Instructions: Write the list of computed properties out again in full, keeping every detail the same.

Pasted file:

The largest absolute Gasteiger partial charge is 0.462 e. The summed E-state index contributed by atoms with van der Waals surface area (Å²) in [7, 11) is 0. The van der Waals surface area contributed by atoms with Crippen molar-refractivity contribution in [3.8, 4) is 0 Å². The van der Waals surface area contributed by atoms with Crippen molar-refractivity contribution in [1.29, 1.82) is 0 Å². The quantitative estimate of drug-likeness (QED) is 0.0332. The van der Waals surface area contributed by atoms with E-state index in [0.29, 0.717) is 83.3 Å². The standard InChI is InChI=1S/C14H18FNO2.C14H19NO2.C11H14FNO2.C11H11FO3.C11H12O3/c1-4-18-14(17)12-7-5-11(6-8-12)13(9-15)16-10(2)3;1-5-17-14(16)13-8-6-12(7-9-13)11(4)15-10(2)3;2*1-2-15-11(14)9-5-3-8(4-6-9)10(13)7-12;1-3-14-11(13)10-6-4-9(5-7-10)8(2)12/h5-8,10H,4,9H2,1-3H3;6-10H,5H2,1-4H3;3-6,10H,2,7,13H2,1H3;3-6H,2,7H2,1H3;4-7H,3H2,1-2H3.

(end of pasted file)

The largest absolute Gasteiger partial charge is 0.462 e. The summed E-state index contributed by atoms with van der Waals surface area (Å²) in [7, 11) is 0. The van der Waals surface area contributed by atoms with Crippen molar-refractivity contribution in [3.8, 4) is 0 Å². The van der Waals surface area contributed by atoms with Crippen molar-refractivity contribution in [1.29, 1.82) is 0 Å². The quantitative estimate of drug-likeness (QED) is 0.0332. The van der Waals surface area contributed by atoms with E-state index in [0.29, 0.717) is 83.3 Å². The standard InChI is InChI=1S/C14H18FNO2.C14H19NO2.C11H14FNO2.C11H11FO3.C11H12O3/c1-4-18-14(17)12-7-5-11(6-8-12)13(9-15)16-10(2)3;1-5-17-14(16)13-8-6-12(7-9-13)11(4)15-10(2)3;2*1-2-15-11(14)9-5-3-8(4-6-9)10(13)7-12;1-3-14-11(13)10-6-4-9(5-7-10)8(2)12/h5-8,10H,4,9H2,1-3H3;6-10H,5H2,1-4H3;3-6,10H,2,7,13H2,1H3;3-6H,2,7H2,1H3;4-7H,3H2,1-2H3.